The plaintiffs' CAC was filed on June 19, 2015. (ECF No. 37.) TD Bank filed a motion to dismiss the plaintiffs' CAC for failure to state a claim on August 3, 2015. (ECF No. 53.) The plaintiffs filed a response in opposition to the motion (ECF No. 59) on September 2, 2015, and TD Bank filed a reply on September 23, 2015 (ECF No. 60). A hearing was held on the motion to dismiss on October 14, 2015, and the Court took the matter under advisement. TD Bank filed a notice of supplemental authority in support of the motion to dismiss on October 22, 2015. (ECF No. 63.) The plaintiffs filed a response to the notice of supplemental authority on October 23, 2015. (ECF No. 64.) On November 30, 2015, the plaintiffs filed a notice of supplemental authority. (ECF No. 66.) TD Bank filed an objection to the plaintiffs' notice of supplemental authority on December 4, 2015. (ECF No. 67.)


Unless otherwise indicated, the following facts are drawn from the CAC and construed in the light most favorable to the plaintiffs.

I. TD Bank's Overdraft Program

The plaintiffs' claims arise from TD Bank's assessment and collection of allegedly improper and excessive overdraft fees. The claims can be grouped into five categories of alleged behavior by the Bank: (1) assessment of overdraft fees when there are sufficient actual funds in the account; (2) assessment of overdraft fees as a result of reordering debit transactions from high to low; (3) assessment of overdraft fees on transactions intentionally authorized into overdraft without notice to customers; (4) assessment of overdraft fees on ATM and one-time debit transactions in violation of Regulation E, 12 C.F.R. § 205.17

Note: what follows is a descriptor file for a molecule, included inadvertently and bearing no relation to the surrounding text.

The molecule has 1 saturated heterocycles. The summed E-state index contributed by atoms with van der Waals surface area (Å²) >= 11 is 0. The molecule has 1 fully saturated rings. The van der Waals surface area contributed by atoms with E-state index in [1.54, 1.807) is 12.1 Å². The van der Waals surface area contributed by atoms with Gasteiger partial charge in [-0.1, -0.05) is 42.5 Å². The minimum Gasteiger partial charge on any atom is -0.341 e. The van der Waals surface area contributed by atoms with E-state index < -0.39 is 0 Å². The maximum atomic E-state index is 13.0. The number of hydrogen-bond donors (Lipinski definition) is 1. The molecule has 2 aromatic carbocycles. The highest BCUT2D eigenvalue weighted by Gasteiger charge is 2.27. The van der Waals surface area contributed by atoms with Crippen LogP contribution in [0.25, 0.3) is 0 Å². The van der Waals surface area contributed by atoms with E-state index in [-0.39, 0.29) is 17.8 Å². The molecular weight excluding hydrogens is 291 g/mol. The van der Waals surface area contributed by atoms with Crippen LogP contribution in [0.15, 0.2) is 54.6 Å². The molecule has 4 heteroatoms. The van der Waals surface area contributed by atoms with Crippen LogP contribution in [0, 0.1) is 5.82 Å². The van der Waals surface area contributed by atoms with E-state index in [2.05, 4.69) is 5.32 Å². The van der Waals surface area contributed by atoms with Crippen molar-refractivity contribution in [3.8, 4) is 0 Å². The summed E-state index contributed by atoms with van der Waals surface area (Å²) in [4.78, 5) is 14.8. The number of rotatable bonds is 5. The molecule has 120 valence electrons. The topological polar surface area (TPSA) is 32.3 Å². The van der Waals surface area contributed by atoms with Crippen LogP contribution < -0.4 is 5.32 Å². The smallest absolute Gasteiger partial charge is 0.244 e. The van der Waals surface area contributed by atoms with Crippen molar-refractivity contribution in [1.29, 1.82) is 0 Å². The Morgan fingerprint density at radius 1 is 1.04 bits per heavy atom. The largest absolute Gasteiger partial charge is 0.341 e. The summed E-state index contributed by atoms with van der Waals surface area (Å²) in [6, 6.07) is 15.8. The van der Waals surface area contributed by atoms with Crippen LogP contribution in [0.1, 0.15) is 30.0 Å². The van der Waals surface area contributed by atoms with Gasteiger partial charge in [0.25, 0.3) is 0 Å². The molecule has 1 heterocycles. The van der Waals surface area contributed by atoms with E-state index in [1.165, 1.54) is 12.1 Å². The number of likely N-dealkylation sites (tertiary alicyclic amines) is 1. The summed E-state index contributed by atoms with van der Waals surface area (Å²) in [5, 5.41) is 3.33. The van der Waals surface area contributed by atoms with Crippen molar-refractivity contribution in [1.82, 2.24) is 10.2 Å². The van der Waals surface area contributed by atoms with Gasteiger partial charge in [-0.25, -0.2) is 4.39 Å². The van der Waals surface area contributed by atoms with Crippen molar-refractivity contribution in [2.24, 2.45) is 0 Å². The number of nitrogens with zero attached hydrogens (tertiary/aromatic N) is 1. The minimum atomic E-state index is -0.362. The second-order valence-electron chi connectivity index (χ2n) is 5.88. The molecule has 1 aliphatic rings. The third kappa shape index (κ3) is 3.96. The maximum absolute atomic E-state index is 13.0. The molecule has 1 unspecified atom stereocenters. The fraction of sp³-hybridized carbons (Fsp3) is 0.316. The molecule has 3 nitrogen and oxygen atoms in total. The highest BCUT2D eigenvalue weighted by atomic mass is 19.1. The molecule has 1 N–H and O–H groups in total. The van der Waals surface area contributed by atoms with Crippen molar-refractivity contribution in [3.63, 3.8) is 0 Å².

, under the Electronic Funds Transfer Act (“EFTA”); and (5) assessment of “sustained” overdraft fees on checking and money market account customers in violation of the National Bank Act's prohibition on the collection of usurious interest (12 U.S.C. §§ 85 -86 ).

TD Bank provides debit cards to its checking account customers. Customers can use their debit cards to access their checking account funds by making purchases or withdrawing money from ATM machines. The Bank is instantaneously notified of debit card transactions and has the option to accept or decline the transaction at the point of sale. According to the plaintiffs, TD Bank can immediately determine whether customers have sufficient funds in their accounts to cover the transactions. The Bank's contracts with its customers provide that the Bank can assess overdraft fees on their accounts when it has advanced funds because there was insufficient money in the account to cover the transaction. If a customer does not have sufficient funds in his or her account to pay for a transaction, the transaction is considered an “overdraft.”